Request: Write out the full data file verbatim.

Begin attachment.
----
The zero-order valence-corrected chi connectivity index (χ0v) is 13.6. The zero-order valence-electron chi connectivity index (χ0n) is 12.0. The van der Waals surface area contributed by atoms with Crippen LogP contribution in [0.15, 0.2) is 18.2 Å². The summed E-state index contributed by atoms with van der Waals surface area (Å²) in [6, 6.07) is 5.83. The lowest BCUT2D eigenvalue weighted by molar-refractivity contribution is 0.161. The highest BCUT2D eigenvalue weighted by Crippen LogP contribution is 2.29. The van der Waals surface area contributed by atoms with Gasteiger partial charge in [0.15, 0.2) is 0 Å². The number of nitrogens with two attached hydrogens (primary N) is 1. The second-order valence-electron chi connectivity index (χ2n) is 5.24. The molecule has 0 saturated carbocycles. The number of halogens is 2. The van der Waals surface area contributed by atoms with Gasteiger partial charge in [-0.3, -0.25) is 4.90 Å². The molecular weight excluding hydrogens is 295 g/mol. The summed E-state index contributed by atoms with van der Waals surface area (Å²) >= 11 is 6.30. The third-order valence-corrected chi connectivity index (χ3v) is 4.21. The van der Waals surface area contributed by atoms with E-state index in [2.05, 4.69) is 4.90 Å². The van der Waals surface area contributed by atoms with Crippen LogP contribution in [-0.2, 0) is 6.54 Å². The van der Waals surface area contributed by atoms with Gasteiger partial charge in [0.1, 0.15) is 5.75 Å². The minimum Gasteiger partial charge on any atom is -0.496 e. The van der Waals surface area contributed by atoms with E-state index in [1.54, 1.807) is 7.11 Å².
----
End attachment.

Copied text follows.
The zero-order valence-corrected chi connectivity index (χ0v) is 13.6. The zero-order valence-electron chi connectivity index (χ0n) is 12.0. The van der Waals surface area contributed by atoms with Crippen LogP contribution in [0.15, 0.2) is 18.2 Å². The summed E-state index contributed by atoms with van der Waals surface area (Å²) in [6, 6.07) is 5.83. The lowest BCUT2D eigenvalue weighted by molar-refractivity contribution is 0.161. The highest BCUT2D eigenvalue weighted by Crippen LogP contribution is 2.29. The van der Waals surface area contributed by atoms with Gasteiger partial charge in [0.15, 0.2) is 0 Å². The number of nitrogens with two attached hydrogens (primary N) is 1. The second-order valence-electron chi connectivity index (χ2n) is 5.24. The molecule has 0 saturated carbocycles. The number of halogens is 2. The van der Waals surface area contributed by atoms with Gasteiger partial charge in [-0.3, -0.25) is 4.90 Å². The molecular weight excluding hydrogens is 295 g/mol. The summed E-state index contributed by atoms with van der Waals surface area (Å²) >= 11 is 6.30. The third-order valence-corrected chi connectivity index (χ3v) is 4.21. The van der Waals surface area contributed by atoms with E-state index in [2.05, 4.69) is 4.90 Å². The van der Waals surface area contributed by atoms with Crippen LogP contribution in [-0.2, 0) is 6.54 Å². The van der Waals surface area contributed by atoms with Gasteiger partial charge in [0.1, 0.15) is 5.75 Å². The minimum Gasteiger partial charge on any atom is -0.496 e. The van der Waals surface area contributed by atoms with E-state index in [1.54, 1.807) is 7.11 Å².